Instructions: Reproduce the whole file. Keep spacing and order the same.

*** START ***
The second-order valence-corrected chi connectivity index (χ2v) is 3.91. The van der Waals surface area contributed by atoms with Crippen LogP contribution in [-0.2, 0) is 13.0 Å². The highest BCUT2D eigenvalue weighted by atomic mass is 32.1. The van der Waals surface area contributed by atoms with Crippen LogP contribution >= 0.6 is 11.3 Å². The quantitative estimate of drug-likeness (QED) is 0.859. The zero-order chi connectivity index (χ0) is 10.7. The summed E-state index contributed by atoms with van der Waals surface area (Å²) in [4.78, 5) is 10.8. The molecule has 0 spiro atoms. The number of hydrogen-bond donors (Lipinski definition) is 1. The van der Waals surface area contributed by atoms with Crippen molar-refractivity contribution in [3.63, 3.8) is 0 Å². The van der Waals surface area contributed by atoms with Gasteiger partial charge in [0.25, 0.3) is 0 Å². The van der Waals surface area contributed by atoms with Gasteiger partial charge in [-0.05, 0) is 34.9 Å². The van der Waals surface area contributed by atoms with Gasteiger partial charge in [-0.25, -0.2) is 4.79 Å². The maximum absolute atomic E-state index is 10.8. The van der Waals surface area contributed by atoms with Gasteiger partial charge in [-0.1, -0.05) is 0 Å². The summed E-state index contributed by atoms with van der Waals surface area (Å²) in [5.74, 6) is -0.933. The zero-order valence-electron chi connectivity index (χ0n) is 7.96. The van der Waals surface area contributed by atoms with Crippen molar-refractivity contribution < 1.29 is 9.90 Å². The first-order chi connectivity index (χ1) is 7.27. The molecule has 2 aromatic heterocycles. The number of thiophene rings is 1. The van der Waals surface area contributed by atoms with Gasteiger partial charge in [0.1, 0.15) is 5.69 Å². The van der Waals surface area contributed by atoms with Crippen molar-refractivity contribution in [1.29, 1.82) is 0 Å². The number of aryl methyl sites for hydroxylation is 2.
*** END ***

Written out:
The second-order valence-corrected chi connectivity index (χ2v) is 3.91. The van der Waals surface area contributed by atoms with Crippen LogP contribution in [-0.2, 0) is 13.0 Å². The highest BCUT2D eigenvalue weighted by atomic mass is 32.1. The van der Waals surface area contributed by atoms with Crippen LogP contribution >= 0.6 is 11.3 Å². The quantitative estimate of drug-likeness (QED) is 0.859. The zero-order chi connectivity index (χ0) is 10.7. The summed E-state index contributed by atoms with van der Waals surface area (Å²) in [4.78, 5) is 10.8. The molecule has 0 spiro atoms. The number of hydrogen-bond donors (Lipinski definition) is 1. The van der Waals surface area contributed by atoms with Crippen molar-refractivity contribution in [3.63, 3.8) is 0 Å². The van der Waals surface area contributed by atoms with Gasteiger partial charge in [0.25, 0.3) is 0 Å². The van der Waals surface area contributed by atoms with Gasteiger partial charge in [-0.05, 0) is 34.9 Å². The van der Waals surface area contributed by atoms with Gasteiger partial charge in [-0.25, -0.2) is 4.79 Å². The maximum absolute atomic E-state index is 10.8. The van der Waals surface area contributed by atoms with Gasteiger partial charge in [-0.1, -0.05) is 0 Å². The summed E-state index contributed by atoms with van der Waals surface area (Å²) in [5.74, 6) is -0.933. The zero-order valence-electron chi connectivity index (χ0n) is 7.96. The van der Waals surface area contributed by atoms with Crippen molar-refractivity contribution < 1.29 is 9.90 Å². The first-order chi connectivity index (χ1) is 7.27. The molecule has 2 aromatic heterocycles. The number of thiophene rings is 1. The van der Waals surface area contributed by atoms with Gasteiger partial charge in [0.1, 0.15) is 5.69 Å². The van der Waals surface area contributed by atoms with Crippen molar-refractivity contribution in [1.29, 1.82) is 0 Å². The number of aryl methyl sites for hydroxylation is 2.